For those who are using JSCAPE MFT Server version 12.1 and higher, you'll be presented with a Trigger Template dialog where you can choose a template that best describes the workflow you're about to automate. Let's just leave that blank and click OK.
Give the trigger a name, for example 'sync linux directory with s3 bucket', and the select the Current Time event type. You may select any event type that suits your needs but, for this example, I'd like this trigger to run at a certain time of the day. That's why I'm using the Current Time event type.
Click Next to proceed.
In the next screen, you can use the Expression Builder to build an expression that would define the schedule when this particular trigger should fire. I want this trigger to execute at 8:30 AM everyday, so I built the expression as shown on the screen.
Recommended read: Introducing the New Trigger Conditions Expression Builder
Click Next to proceed.
Once you get to the next screen, click the Add button to add a new trigger action and then select Trading Partner Synchronization from the Action drop-down list and then click OK.
Let me now walk you through the key settings for this Trading Partner Synchronization action.
The first ones you'll encounter are PartnerA and PartnerB. Usually, PartnerA is the source. But because this is a synchronization process, which is a two-way process, the concept of a source and target is irrelevant.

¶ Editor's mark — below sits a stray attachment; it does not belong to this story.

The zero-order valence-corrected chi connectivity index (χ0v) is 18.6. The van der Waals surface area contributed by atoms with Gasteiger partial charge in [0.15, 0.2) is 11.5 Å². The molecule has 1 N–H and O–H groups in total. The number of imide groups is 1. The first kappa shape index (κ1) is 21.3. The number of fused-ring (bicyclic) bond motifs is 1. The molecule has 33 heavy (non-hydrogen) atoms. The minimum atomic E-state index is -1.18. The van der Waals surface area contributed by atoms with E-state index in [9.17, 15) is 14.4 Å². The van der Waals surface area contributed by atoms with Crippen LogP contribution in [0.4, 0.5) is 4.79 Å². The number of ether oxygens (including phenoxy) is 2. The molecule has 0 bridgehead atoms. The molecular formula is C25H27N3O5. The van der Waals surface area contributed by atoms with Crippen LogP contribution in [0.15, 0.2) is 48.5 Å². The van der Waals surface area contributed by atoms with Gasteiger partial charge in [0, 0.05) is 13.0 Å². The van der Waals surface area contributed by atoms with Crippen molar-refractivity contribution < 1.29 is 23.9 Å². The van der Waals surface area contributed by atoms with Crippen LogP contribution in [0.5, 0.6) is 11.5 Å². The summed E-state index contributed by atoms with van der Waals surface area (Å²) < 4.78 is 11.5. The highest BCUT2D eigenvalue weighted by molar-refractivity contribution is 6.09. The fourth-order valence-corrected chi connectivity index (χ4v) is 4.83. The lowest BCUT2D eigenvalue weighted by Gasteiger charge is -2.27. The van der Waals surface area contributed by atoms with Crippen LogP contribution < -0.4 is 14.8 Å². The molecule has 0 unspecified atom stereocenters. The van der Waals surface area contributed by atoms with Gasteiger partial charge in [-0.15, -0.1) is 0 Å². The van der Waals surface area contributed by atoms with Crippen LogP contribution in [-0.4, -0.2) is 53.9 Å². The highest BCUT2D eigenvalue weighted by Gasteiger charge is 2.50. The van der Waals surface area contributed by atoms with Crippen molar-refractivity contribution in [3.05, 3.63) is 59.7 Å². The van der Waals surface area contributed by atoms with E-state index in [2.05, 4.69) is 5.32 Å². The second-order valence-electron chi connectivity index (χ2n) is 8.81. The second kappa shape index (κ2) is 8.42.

Anyway, let's just select our Linux host agent trading partner for PartnerA and our Amazon S3 trading partner for PartnerB.
Next up are PathA and PathB. PathA is the relative path in PartnerA that will be involved in the synchronization process and PathB is the relative path on PartnerB that PathA will be synchronizing with. Of course, those paths should already exist in the respective trading partners.
The forward slash (/) in PathA simply points to the root folder of our designated 'Root path' for the Linux host agent. If you recall, its absolute path on that Linux host is the directory with the path /home/ec2-user/syncdir.
For PathB, 'jscapejohn' is just the S3 bucket and 'folder1' is just the folder inside that bucket.